Siti Kasim: Not Releasing IRC Report Is Cowardice

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Siti has given the government 48 hours to release the report to the public.

Transparency is the cornerstone of good governance, hence the Pakatan Harapan (PH) government should make public the Institutional Reforms Committee (IRC) report, said lawyer Siti Kasim at a forum this morning.

She lashed out at PH for not releasing the report that would reveal how much it had done after capturing federal power in the May 2018 general election.

“Why the secrecy? It should be made public already.

“This is asymptomatic of everything that has gone wrong with PH. They were voted in by the people with good intentions.

“What we should not expect is the new government to be so weak in its spine or lacking in courage and strategy that it assumes the loud voices of opposition are the voices of real voters. 

“Our elected representatives practically backtracked on everything based on the misconception of reality or the lack of thinking skill to outmanoeuvre the opposition.

“Keeping of the IRC report under wraps is cowardice and lacking in strategic thinking to promote it,” she said at the Institutional Reform Committee Report: Why the Secrecy? forum organised by human rights group National Human Rights Society (Hakam).

In May 2018, the IRC was set up to give recommendations to the government concerning key national institutions and had submitted its final report to the Council of Eminent Persons and Prime Minister’s Department in July 2018.

Minister in the Prime Minister’s Department Liew Vui Keong told the press in 2018 that the report would be made public after the report was discussed in detail by the cabinet.

Prime Minister Dr Mahathir Mohamad also said he was willing to make the report public, but a consensus must first be reached between the parties in the PH coalition.

“If you ask me, I will release it but I’m not a free agent. I have other people (to consider). One has to remember we have five parties in the government and each one has its own agenda.

“If I’m going to be democratic, I have to consult them. It depends on the consensus that we achieve in the coalition.

“But, of course, I like to be popular. If you want me to release, I will release,” he said last October.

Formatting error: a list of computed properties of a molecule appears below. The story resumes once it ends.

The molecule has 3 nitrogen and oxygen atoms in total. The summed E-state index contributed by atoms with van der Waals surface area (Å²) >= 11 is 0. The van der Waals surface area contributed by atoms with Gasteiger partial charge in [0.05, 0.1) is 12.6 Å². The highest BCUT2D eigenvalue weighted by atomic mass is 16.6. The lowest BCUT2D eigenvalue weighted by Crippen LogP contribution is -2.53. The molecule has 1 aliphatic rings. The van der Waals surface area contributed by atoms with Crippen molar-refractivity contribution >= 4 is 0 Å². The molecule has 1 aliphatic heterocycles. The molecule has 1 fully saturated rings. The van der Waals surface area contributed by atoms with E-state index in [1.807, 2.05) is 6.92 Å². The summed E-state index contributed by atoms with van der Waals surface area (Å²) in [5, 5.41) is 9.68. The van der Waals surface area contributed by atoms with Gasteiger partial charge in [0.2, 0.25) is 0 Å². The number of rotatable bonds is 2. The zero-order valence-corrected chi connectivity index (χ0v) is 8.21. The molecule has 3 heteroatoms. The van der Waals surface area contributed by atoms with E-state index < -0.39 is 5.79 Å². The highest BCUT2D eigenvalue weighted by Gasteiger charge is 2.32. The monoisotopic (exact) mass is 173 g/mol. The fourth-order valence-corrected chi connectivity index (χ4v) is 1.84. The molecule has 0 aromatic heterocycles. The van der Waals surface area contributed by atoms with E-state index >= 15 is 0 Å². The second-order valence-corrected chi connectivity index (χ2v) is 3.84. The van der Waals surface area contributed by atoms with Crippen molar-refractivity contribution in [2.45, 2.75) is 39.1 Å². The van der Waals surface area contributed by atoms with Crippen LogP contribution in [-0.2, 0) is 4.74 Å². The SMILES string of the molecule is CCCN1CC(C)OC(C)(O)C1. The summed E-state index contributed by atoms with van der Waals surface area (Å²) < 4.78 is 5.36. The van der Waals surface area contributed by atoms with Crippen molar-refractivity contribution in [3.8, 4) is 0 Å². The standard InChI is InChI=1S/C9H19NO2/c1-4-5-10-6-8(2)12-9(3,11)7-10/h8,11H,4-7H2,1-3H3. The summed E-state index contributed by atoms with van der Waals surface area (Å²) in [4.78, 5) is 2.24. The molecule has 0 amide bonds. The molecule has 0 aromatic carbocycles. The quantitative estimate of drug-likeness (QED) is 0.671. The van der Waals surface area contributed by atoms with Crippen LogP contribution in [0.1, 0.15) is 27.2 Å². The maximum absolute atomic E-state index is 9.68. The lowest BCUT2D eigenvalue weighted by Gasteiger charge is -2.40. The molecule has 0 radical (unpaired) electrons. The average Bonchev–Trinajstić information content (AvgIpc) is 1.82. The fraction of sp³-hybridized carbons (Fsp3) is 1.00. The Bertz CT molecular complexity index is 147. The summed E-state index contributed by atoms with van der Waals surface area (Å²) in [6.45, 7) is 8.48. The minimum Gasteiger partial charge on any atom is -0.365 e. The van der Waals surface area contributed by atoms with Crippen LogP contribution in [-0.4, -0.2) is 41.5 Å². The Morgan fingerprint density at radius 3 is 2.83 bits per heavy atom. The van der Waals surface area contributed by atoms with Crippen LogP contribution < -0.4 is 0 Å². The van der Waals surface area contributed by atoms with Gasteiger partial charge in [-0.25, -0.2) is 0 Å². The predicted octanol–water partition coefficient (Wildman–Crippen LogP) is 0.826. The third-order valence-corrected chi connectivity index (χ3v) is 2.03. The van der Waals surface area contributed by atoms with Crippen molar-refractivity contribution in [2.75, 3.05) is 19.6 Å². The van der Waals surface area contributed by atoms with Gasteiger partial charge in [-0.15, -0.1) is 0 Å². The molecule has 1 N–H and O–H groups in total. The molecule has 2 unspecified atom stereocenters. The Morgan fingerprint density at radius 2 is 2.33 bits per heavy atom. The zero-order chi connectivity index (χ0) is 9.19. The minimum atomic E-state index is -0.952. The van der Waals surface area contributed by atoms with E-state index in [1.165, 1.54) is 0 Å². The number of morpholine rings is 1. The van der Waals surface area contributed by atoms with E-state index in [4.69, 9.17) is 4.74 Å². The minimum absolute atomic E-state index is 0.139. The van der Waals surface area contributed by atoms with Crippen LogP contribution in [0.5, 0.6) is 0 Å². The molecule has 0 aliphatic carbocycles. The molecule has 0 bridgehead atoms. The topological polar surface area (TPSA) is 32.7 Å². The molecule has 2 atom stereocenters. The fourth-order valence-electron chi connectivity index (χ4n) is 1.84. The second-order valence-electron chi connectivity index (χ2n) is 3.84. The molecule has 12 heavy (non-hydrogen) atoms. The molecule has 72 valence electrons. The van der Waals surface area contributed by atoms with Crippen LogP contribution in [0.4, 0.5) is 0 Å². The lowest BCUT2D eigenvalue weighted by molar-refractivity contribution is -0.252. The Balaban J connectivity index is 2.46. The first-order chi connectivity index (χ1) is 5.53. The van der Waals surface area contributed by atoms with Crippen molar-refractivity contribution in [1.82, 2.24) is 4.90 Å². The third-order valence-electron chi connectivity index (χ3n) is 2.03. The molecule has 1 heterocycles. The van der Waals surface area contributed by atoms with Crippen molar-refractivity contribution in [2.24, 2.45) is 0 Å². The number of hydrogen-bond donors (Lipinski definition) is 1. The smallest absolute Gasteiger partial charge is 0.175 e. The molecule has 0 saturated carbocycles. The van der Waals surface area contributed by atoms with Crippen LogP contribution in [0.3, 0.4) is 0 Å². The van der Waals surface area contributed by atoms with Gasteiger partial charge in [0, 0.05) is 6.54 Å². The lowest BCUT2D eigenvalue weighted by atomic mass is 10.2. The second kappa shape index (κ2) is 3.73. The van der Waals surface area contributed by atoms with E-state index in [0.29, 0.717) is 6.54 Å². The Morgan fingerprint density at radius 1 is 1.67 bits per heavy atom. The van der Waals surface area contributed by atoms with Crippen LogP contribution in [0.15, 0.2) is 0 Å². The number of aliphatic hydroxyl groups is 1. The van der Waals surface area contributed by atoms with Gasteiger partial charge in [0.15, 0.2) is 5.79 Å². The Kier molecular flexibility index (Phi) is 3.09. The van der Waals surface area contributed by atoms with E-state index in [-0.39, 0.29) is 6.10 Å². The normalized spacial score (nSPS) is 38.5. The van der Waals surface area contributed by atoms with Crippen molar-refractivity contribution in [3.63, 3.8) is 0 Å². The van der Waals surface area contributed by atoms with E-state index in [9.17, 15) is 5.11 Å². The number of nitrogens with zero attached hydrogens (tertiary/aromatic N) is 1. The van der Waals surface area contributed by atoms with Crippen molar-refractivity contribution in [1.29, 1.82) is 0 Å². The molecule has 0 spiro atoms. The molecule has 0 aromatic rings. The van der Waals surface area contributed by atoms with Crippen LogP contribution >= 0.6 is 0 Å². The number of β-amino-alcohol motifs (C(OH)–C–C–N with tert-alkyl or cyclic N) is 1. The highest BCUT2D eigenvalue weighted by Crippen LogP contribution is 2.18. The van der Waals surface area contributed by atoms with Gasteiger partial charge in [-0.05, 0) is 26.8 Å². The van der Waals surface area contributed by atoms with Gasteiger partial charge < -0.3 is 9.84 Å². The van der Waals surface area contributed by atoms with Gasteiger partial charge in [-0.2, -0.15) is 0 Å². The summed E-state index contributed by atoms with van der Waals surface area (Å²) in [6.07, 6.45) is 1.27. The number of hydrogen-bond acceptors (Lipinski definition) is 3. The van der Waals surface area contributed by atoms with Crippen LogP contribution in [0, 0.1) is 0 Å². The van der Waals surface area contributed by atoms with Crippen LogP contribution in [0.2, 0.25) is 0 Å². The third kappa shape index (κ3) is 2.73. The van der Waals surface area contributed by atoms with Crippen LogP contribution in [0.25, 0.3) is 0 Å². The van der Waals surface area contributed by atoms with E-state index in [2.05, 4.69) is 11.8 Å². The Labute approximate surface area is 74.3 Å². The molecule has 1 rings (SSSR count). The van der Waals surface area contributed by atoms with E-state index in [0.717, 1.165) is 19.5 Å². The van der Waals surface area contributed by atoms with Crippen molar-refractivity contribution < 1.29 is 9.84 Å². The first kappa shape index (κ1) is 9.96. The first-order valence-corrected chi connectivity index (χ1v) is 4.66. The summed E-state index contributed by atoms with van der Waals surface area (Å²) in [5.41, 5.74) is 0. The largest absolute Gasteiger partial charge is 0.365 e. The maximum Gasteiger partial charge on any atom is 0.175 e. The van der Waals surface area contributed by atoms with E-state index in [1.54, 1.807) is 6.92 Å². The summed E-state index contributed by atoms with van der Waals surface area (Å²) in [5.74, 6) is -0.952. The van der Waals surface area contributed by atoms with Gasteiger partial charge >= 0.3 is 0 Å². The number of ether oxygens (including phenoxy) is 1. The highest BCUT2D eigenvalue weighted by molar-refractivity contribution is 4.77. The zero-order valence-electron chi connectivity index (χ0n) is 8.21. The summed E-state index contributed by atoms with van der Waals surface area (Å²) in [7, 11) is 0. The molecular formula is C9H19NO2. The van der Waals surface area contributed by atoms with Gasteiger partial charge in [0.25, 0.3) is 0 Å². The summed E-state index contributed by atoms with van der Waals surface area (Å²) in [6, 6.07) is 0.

Meanwhile, Siti has given the government 48 hours to release the report to the public.

She added that if the government does not know how to handle the delivery of the report, it should hand the matter over to the civil societies.

“Give it to us if you do not know how to handle the delivery. We will help and manage the delivery of the recommendations. We are more than capable and smarter than you politicians.

Nazir Sufari/TMI

“The PH government must release it in 48 hours from today. You parliamentarians holding ministerships are not our bosses. We are the bosses and you work for us. You do not lecture us, we lecture you.”

Dr M may be the only PH leader to read IRC report

Meanwhile, lawyer Ambiga Sreenevasan said today Dr Mahathir might be the only PH leader who has read the IRC report.

Ambiga, who was part of the IRC member who presented the findings of the committee in July 2018, said by the lack of acknowledgement, she guessed that the report was not read by other PH leaders in today’s government.

“I don’t even know if every agency was given a copy. I don’t even know who has a copy and I am pretty certain that not many of our leaders – I know Dr Mahathir has read it. I don’t know who else has read it.

Hari Anggara

“I can hazard a guess, nobody actually,” Ambiga said in the forum today.

She said things are not all lost as there are government agencies such as National Centre for Governance, Integrity and Anti-Corruption (GIACC) led by Tan Sri Abu Kassim Mohammed that have implemented recommendations by IRC.

“To be fair, the GIACC, they have looked at our report and they are implementing some of the recommendations in regards of anti-corruption matters. So, I know that is a work in progress that is happening.

She lamented that if the PH leadership had seen the passion of the people who were so eager to participate in the IRC’s process of coming up with the report on institutional reforms, they would look at things differently.

“We received so much input I can’t even begin to tell you how much the people wanted to participate in the process.

“They (the Harapan leadership) are missing out on that, the passion of the people, the expertise of the people, the valuable feedback that we got. All these people came, all making a huge effort because they want to be part of the process of building the new Malaysia.

“Now if only those in government had seen what we have seen…if only they had seen how engaged the public was, then they will understand how much goodwill of the people they had (at that time),” Ambiga said.

With the government’s treatment of the report, she said she is afraid she would never see that kind of passion from the people again.

“I will never see that passion again, I’m afraid, because if you do this (hide the report), you won’t see that passion again and that is the passion that is going to push the engine for change,” she said.